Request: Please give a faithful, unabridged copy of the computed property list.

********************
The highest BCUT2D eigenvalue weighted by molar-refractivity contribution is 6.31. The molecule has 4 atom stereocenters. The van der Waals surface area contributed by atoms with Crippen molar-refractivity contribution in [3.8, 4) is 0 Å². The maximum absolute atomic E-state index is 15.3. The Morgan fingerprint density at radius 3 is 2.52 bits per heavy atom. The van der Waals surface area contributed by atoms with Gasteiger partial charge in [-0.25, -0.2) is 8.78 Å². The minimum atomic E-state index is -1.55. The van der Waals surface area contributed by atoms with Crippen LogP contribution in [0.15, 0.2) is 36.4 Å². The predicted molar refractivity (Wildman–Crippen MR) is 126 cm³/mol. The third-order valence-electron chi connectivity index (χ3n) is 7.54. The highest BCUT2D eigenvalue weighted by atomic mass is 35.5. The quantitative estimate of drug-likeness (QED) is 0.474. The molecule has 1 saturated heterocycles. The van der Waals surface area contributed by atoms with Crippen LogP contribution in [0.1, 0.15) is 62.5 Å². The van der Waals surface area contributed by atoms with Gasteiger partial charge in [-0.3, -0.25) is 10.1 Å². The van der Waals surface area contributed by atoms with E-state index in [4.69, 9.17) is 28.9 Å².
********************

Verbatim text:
The highest BCUT2D eigenvalue weighted by molar-refractivity contribution is 6.31. The molecule has 4 atom stereocenters. The van der Waals surface area contributed by atoms with Crippen molar-refractivity contribution in [3.8, 4) is 0 Å². The maximum absolute atomic E-state index is 15.3. The Morgan fingerprint density at radius 3 is 2.52 bits per heavy atom. The van der Waals surface area contributed by atoms with Gasteiger partial charge in [-0.25, -0.2) is 8.78 Å². The minimum atomic E-state index is -1.55. The van der Waals surface area contributed by atoms with Crippen LogP contribution in [0.15, 0.2) is 36.4 Å². The predicted molar refractivity (Wildman–Crippen MR) is 126 cm³/mol. The third-order valence-electron chi connectivity index (χ3n) is 7.54. The highest BCUT2D eigenvalue weighted by atomic mass is 35.5. The quantitative estimate of drug-likeness (QED) is 0.474. The molecule has 1 saturated heterocycles. The van der Waals surface area contributed by atoms with Crippen LogP contribution in [0.1, 0.15) is 62.5 Å². The van der Waals surface area contributed by atoms with Gasteiger partial charge in [-0.3, -0.25) is 10.1 Å². The van der Waals surface area contributed by atoms with E-state index in [4.69, 9.17) is 28.9 Å².